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Yeo Shih Yun’s Journey with ink, brush, pigments and silkscreen

Yeo Shih Yun’s art journey is filled with dynamism. Her success as an artist is due to her focused love for the brush, ink, silkscreen technique and nature.

In 2003, I was so impressed by Yeo Shih Yun’s vibrant brush strokes that I immediately invited her to show at Art Gallery Association Singapore Group Show ‘New Finds’. Her work is refreshing and easily understood by all.

Since then Shih Yun visited my gallery often; we talked about works by artists whom she admired: the style of the late Chua Ek Kay (Singapore), Toko Shinoda (Japan).

Shih Yun admires "the basic yet strong quality of black as a colour, its boldness and infinite possibilities". So obsessed by the movement of ink, Shih Yun

  • Merged traditional ink with Abstract Expressionism

  • Dabbled in unorthodox methods of transferring ink onto white surface using rollerblades, toy guns and watering cans.

She even filled a toy robot with ink and drove it around by remote control and observed the effect of the spilled ink on paper. With those, Shih Yun was still not satisfied by her experiments because whatever she did the results still meant that she was in control, whether moving a robot or gliding a roller blade.

In 2007 Shih Yun took up studies at the San Francisco Art Institute when she learnt silkscreen and ‘loved it’.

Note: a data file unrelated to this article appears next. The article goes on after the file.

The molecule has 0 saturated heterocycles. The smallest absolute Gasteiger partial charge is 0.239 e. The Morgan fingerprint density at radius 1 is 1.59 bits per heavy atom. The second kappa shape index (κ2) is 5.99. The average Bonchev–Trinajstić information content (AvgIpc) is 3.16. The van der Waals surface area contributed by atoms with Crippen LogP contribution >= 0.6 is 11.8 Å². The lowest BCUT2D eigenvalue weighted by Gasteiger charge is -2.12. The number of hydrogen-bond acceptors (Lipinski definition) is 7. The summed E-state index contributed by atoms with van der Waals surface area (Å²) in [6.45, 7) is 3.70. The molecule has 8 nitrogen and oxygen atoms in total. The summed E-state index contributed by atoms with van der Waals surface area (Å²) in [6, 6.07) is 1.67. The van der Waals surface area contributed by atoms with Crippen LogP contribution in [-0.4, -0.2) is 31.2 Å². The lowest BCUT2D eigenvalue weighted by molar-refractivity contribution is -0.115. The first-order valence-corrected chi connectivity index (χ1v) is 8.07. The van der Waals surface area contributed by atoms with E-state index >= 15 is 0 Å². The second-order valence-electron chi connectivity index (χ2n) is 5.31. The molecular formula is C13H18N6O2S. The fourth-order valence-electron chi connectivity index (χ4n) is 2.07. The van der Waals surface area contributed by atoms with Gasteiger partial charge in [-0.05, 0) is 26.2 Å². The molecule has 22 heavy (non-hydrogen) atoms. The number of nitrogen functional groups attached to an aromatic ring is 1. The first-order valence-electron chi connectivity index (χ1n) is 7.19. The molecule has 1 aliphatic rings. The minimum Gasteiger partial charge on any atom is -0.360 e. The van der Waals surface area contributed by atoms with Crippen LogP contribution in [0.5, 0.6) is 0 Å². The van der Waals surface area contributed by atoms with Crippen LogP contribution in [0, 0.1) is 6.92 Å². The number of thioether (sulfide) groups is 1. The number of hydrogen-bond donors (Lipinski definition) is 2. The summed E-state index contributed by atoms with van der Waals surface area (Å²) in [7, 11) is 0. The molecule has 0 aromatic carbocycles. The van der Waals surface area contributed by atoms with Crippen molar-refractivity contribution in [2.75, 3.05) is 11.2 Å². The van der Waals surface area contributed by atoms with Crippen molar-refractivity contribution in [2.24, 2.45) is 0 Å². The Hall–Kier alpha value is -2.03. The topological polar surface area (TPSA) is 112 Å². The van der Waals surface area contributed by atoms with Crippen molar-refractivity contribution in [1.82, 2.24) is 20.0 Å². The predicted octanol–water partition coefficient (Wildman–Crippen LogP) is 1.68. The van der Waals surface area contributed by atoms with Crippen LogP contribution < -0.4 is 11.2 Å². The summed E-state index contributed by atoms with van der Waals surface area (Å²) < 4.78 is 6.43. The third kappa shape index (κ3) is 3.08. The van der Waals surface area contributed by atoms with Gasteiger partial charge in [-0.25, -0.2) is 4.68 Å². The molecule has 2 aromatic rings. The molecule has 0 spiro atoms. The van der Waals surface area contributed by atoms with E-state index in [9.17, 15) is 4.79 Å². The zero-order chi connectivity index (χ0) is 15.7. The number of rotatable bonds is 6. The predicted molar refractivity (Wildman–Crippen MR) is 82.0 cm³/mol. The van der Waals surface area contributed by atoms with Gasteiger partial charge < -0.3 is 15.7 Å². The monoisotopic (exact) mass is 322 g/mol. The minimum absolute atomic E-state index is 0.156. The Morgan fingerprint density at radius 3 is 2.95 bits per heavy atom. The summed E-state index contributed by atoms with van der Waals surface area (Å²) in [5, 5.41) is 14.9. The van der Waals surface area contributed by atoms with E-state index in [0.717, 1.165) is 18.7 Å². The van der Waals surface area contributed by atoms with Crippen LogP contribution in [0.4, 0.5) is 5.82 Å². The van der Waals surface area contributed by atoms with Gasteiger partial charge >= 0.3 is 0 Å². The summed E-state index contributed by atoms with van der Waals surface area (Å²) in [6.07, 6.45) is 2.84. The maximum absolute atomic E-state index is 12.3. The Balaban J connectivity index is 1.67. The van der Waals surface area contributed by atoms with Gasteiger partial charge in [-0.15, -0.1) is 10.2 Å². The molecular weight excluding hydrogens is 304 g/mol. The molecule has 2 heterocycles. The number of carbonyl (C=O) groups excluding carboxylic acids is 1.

Her favourite artists are John Cage and Robert Rauschenberg, especially Rauschenbert's ‘Automobile Tire Print’

Remembering her time in Japan when she interacted with ‘nature’ Shih Yun hit upon an idea to tie a brush to a branch of a tree and allow the breeze to ‘apply’ ink from the brush onto paper. Thereafter she applied her knowledge of printing and transferred the ‘brush images’ created by trees and breeze into silkscreen. Thus began the ‘Conversation with Trees’ series, which was presented in Singapore Art Museum in 2012.

Now that I have brought Yeo Shih Yun’s journey up to the present, you will see very subtle yet major breakthrough in Shih Yun’s works (2016-2017)

While Shih Yun’s powerful brush strokes are still evident in her work, she translated them into silkscreen: layers of colour support the background to the screened brush strokes. This added new depth and dimension into her composition.

Congratulations, Shih Yun!

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